Best Business Schools to Jumpstart Your Career in Tech—or Advance It
We’ve all heard about the time Facebook COO Sheryl Sandberg—who holds an MBA from Harvard Business School—went on record in a Quora forum saying that while she got great value from her experience, MBAs aren’t necessary at Facebook she doesn’t think they are important for working in the tech industry. And then there’s venture capitalist Guy Kawasaki’s scathing assessment: “For every full-time engineer, add $500,000 [in company value]. For every full-time MBA, subtract $250,000.”
But the times, they are a-changin’. More and more students are looking to use business school as their launch pad to successful careers in tech. According to the 2017 Prospective Student Survey by the Graduate Management Admission Council, almost one in every five prospective students for full-time, two-year MBA programs hopes to work in the tech industry upon graduation—almost double what it was five years ago. Not only that, increasing numbers of business schools are looking for tech backgrounds in the MBA students they admit. Of the incoming MBA class this year at the University of Pennsylvania’s Wharton School, 32 percent of students bring backgrounds in science, technology, engineering, or math (STEM)—more than those with business backgrounds.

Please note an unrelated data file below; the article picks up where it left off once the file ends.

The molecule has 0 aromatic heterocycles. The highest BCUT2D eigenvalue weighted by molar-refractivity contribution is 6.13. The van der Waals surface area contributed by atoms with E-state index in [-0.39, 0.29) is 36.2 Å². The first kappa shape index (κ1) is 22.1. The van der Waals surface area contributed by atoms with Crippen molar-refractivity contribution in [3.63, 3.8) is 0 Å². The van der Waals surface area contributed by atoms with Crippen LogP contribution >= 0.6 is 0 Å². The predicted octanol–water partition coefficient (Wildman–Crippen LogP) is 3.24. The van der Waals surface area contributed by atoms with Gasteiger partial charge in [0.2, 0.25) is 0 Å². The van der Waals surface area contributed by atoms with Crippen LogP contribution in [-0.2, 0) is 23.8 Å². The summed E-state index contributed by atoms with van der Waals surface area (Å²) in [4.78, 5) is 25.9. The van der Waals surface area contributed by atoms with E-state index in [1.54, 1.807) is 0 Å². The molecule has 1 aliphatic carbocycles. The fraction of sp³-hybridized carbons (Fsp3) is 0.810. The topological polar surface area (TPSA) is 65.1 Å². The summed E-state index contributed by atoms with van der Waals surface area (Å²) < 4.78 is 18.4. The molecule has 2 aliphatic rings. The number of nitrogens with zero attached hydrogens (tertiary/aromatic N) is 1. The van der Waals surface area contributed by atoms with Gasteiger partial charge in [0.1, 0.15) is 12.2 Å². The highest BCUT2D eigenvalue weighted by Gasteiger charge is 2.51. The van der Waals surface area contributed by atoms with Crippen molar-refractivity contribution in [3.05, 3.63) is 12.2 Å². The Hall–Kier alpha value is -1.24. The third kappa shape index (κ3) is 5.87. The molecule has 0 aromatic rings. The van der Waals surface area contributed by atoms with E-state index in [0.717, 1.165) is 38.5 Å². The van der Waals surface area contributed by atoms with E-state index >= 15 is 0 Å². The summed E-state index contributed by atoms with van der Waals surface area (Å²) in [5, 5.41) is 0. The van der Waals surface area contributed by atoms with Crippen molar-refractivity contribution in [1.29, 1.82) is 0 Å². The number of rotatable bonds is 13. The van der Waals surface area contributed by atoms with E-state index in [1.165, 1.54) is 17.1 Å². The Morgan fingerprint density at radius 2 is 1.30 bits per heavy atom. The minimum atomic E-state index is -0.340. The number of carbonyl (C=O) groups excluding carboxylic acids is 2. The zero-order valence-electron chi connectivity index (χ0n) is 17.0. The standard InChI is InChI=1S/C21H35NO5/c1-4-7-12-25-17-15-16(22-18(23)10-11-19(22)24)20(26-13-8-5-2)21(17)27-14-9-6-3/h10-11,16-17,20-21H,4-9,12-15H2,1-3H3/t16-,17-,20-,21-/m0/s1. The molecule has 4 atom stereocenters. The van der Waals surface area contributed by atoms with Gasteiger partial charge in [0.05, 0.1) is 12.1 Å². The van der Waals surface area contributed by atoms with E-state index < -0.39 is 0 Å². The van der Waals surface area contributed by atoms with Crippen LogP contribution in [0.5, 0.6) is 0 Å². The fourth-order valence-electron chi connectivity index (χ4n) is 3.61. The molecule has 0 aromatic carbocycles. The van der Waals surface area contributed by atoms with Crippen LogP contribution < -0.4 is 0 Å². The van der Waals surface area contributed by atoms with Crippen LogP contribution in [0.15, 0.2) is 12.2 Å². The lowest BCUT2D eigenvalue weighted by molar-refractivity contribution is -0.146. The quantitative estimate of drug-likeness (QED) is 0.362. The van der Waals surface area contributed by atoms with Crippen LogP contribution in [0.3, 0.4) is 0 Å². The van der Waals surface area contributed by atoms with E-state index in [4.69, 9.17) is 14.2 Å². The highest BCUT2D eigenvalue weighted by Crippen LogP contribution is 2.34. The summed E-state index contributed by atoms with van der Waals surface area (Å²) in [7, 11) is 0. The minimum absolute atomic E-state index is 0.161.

Tech Firms’ Increased Appetite for MBA Grads
And tech firms—who perhaps at the outset shared views more like Sandberg’s and Kawasaki’s—have quickly become some of the top hirers of freshly minted MBA grads. In fact, Wharton Vice Dean of MBA Admissions, Financial Aid, and Career Services Maryellen Reilly pointed to this as a contributing factor for the uptick in STEM undergrads in incoming classes. “Over the last five to seven years, more employers who once said to us on the career management side that they don’t hire MBAs have ended up hiring our graduates and realizing that they bring a lot of value,” she told Clear Admit in an August 2017 interview. “By virtue of getting more MBAs into tech firms, we are seeing more of those employers want to hire MBAs,” she continued. Not only that, increasing numbers of younger tech firm employees now view the MBA degree as a means of advancing their career within the industry and have begun to apply. “We see real interest from those firms in having us come and visit—both from the admissions and career perspectives.”
For more evidence of this phenomenon, look no further than a few recent headlines. In an article earlier this week, the Financial Times reported that Microsoft is on a hiring spree at U.S. business schools, with the head of global talent acquisition reporting that the company hired 30 percent more MBAs this year than last and has plans to hire even more. And the Wall Street Journal last month reported that Amazon has hired 1,000 MBAs in the past year.